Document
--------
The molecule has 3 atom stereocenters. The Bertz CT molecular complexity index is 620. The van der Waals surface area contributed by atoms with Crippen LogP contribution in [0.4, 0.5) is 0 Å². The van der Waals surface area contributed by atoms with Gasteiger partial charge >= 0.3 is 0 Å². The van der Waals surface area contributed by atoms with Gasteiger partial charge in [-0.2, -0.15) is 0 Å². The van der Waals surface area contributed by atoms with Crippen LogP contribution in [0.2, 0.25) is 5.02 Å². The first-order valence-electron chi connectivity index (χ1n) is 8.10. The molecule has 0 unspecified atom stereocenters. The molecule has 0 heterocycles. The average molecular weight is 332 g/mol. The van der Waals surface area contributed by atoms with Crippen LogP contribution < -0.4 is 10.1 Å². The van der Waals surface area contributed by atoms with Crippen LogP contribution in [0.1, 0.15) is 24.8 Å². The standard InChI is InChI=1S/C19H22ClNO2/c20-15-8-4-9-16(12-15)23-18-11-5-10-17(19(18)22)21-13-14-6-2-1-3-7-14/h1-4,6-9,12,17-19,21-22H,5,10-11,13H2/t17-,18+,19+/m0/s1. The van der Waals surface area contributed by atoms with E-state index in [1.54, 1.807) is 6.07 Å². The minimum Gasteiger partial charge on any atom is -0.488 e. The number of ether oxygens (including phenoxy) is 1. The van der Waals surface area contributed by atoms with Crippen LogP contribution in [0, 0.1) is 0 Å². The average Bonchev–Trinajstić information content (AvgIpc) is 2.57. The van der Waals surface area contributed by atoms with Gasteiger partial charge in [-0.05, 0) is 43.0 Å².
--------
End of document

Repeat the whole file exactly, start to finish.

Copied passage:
The molecule has 3 atom stereocenters. The Bertz CT molecular complexity index is 620. The van der Waals surface area contributed by atoms with Crippen LogP contribution in [0.4, 0.5) is 0 Å². The van der Waals surface area contributed by atoms with Gasteiger partial charge >= 0.3 is 0 Å². The van der Waals surface area contributed by atoms with Gasteiger partial charge in [-0.2, -0.15) is 0 Å². The van der Waals surface area contributed by atoms with Crippen LogP contribution in [0.2, 0.25) is 5.02 Å². The first-order valence-electron chi connectivity index (χ1n) is 8.10. The molecule has 0 unspecified atom stereocenters. The molecule has 0 heterocycles. The average molecular weight is 332 g/mol. The van der Waals surface area contributed by atoms with Crippen LogP contribution < -0.4 is 10.1 Å². The van der Waals surface area contributed by atoms with Crippen LogP contribution in [0.1, 0.15) is 24.8 Å². The standard InChI is InChI=1S/C19H22ClNO2/c20-15-8-4-9-16(12-15)23-18-11-5-10-17(19(18)22)21-13-14-6-2-1-3-7-14/h1-4,6-9,12,17-19,21-22H,5,10-11,13H2/t17-,18+,19+/m0/s1. The van der Waals surface area contributed by atoms with E-state index in [1.54, 1.807) is 6.07 Å². The minimum Gasteiger partial charge on any atom is -0.488 e. The number of ether oxygens (including phenoxy) is 1. The van der Waals surface area contributed by atoms with Crippen LogP contribution in [0, 0.1) is 0 Å². The average Bonchev–Trinajstić information content (AvgIpc) is 2.57. The van der Waals surface area contributed by atoms with Gasteiger partial charge in [-0.05, 0) is 43.0 Å².